Buddhism seen fostering core bloc
HIROSHI MURAYAMA, Nikkei senior staff writer
YANGON -- While the Dec. 31 launch of the ASEAN Economic Community is unlikely to create a unified market of 600 million people right away, four countries with a common major religion are expected to form a nucleus within the new economic zone.
Standing tall in central Yangon, Shwedagon Pagoda attracts both locals and foreign tourists, including many from Thailand. At some temples in the city, which is the former capital of Myanmar, three to five of every 10 foreign visitors are Thai. In fact, many Thais make pilgrimages to temples in Cambodia and Laos as well, while Thailand is a popular destination among people from neighboring countries. This is because Myanmar, Thailand, Laos and Cambodia all share Theravada Buddhism -- a school originally spread from India -- as a dominant religion.
Formation of a community is said to require a sense of cultural unity, including religion. As the European Union expanded with Christianity as the cultural backbone, Buddhism may play a key role in forging a community among the four countries in Southeast Asia.
Thailand already hosts 3 million to 4 million workers from neighboring countries, including Myanmar, Cambodia and Laos. The number is just shy of 10% of Thailand's worker population.
Religion tends to spread in a way similar to transmission of economic activities, as religionists travel using roughly the same routes as merchants.
Seen from this perspective, four blocs appear to exist within the ASEAN Economic Community, also known as AEC. One is the Theravada Buddhism region; the second is Indonesia and Malaysia, where Islam is a major religion. The third is Vietnam, where Mahayana Buddhism is popular; and fourth is the Philippines, where Christians are a majority.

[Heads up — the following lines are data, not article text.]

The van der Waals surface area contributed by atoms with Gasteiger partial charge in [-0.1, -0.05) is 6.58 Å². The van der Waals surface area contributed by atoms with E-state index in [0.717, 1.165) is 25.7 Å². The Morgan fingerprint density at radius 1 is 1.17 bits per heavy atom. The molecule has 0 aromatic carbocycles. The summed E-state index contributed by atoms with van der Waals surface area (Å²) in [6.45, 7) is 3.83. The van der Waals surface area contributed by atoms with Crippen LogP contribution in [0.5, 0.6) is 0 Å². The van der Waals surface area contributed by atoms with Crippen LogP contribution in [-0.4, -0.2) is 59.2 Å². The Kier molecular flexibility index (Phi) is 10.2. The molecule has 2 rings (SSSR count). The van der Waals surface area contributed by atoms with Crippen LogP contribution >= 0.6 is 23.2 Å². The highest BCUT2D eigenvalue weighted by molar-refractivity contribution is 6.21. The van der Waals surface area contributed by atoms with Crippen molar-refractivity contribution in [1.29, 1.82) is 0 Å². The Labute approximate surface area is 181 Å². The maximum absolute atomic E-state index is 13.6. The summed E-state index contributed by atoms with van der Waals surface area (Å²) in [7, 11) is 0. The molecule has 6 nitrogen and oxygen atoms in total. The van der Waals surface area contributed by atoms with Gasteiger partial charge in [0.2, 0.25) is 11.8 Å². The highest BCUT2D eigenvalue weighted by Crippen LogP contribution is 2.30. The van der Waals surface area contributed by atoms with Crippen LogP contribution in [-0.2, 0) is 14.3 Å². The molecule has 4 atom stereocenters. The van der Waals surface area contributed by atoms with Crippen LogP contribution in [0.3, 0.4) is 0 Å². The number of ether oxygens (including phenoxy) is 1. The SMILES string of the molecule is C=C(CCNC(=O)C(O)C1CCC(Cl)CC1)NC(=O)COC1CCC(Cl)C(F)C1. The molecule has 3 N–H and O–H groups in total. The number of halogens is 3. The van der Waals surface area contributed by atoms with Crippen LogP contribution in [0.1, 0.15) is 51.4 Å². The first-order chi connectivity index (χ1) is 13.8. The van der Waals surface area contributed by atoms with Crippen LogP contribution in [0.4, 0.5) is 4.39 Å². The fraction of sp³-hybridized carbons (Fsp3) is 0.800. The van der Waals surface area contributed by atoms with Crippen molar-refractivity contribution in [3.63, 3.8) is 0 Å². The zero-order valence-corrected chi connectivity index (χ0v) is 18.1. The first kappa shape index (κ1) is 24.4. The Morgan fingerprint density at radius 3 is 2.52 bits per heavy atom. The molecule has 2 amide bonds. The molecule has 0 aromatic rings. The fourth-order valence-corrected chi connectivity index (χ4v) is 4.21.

Trade statistics affirm these groupings. Thailand accounted for 41.7% of Myanmar's exports and 11.4% of imports in 2010. Thailand was also the No. 2 origin of imports to Cambodia with a 11.9% share in 2013, behind China's 32.6%. The numbers show the four Theravada Buddhism countries are mutually dependent for trade, anchored by Thailand.
Indonesia shipped 5.5% of exports to Malaysia, compared with 3.3% for Thailand, in 2014. Vietnam does a lot of business with China and Japan, with imports to East Asia reaching a whopping 60.3% -- showing a strong link with the pair just as Mahayana Buddhism spread. The Philippines counts the U.S. as the No. 2 partner for both exports and imports, indicating its greater focus beyond the Pacific than on AEC.
Establishment of the economic community will eliminate regional tariffs within three years. But various restrictions will remain in place for flows of capital, service and people, indicating that a truly unified market will not be forged for some time. The likely scenario for the AEC is that the quartet of Theravada Buddhism countries will unite first and gradually deepen ties with other blocs before comprehensive unification is eventually achieved.